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Old 10-22-2004, 09:46 PM   #1
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Irish literature/books/authors

So I might be in the mood for something Irish. I'm down with James Joyce and Seamus Heaney, but how about something else? My literary tastes are as eclectic as my musical tastes, so don't hesitate. Fiction, biography, history. Lemme have it!

One warning: In music and writing, I don't like crap, so no literary equivalents of Sum 41 or any such like. I don't want to read the Irish Danielle Steel.
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Old 10-26-2004, 05:09 AM   #2
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Well, Maeve Binchy writes some good books!


And my own personal favorite is Eilis Ni Dhuibhne. (I wrote my senior thesis in college on her works.) She writes mostly short stories, but she's also written a novel. I would recommed starting with the short story collection "Eating Women is Not Recommended"

And if you're into something eclectic and off the wall, try Flann O'Brian's "At Swim-Two-Birds" ... it'll blow your mind! lol

WB Yeats is an old standard.

Also, if you're really in the mood, the old Irish tales are fantastic!


Anyway... in case you couldn't tell... I'm an English major AND I concentrated in Irish literature
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Old 10-26-2004, 06:53 PM   #3
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Thanks, doll!
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Old 10-27-2004, 02:54 PM   #4
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Hi Martha,

I am getting so old I can't remember anything, but I finally found one of the ones I liked (although it's a little depressing, as a lot of Irish literature is!). It's called Cowboys and Indians by Joseph O'Connor. It's a bit dated but I liked it when I read it. Oh, and something U2 related but not an Irish book is The Moviegoer which Bono recommended to me years ago, and I loved it. I can't remember the author but it's it the US!
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Old 10-31-2004, 06:29 AM   #5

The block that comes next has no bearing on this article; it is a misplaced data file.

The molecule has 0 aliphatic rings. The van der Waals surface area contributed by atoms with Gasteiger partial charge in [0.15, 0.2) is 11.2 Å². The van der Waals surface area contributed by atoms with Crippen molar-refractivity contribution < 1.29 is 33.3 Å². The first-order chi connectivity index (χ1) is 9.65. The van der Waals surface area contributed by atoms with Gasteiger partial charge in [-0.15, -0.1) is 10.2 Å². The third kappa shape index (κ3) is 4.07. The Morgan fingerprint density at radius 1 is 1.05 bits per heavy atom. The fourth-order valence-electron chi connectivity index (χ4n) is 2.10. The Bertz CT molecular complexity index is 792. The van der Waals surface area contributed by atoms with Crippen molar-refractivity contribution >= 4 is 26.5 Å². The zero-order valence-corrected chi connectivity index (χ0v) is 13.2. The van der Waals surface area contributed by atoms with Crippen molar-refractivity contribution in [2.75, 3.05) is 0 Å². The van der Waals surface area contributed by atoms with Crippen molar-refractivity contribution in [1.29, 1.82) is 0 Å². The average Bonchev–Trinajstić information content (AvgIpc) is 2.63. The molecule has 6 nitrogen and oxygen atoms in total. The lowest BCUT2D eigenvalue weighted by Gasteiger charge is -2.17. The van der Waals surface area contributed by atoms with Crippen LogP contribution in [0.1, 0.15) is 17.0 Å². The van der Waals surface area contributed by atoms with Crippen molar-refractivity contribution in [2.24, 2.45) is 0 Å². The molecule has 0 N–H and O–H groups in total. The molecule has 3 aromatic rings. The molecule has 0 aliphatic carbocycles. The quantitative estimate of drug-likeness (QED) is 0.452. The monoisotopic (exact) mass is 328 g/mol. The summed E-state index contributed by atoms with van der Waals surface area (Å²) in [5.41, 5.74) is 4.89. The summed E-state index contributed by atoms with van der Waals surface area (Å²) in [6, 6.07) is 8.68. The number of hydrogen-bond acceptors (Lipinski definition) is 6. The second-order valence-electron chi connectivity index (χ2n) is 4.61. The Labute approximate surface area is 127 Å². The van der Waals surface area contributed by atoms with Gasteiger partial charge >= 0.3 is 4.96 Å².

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Thought of another one... Roddy Doyle! His books are some of the most poignant and hilarious books I've ever read
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Old 12-06-2004, 05:50 AM   #6
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Quote:
Originally posted by hippy
Thought of another one... Roddy Doyle! His books are some of the most poignant and hilarious books I've ever read
True!
Here some titles:
- A star named Harry
- the woman who walked into doors (my favourite one!)
- the van
- the committee
- Rory & Ita (about Doyle's parents -- it's an interesting way to know more about how people lived in Ireland in the past)

And the new one:

- oh, play that thing!
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Old 12-06-2004, 11:38 AM   #7
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Read "Eureka Street" by Robert McLiam Wilson, it is laugh out loud hilarious.

If you like reading plays, check out the work of Sean O'Casey, especially "The Plough and the Stars." He is very historical, as is Brian Beehan (original version are mostly in Gaelic, but they've been translated).
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Old 12-06-2004, 11:58 AM   #8
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um, not sure if this counts, but flannery o'conner. i remember reading that bono read her. my favorite is "the lame shall enter first"
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Old 12-06-2004, 12:21 PM   #9
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Yeats.

And shermn, Flannery O'Connor was a southern gal from the US. Christian existentialist, no less (how's that for strange bedfellows?)

Martha- Where were you when I did my Yeats and Joyce appreciation threads?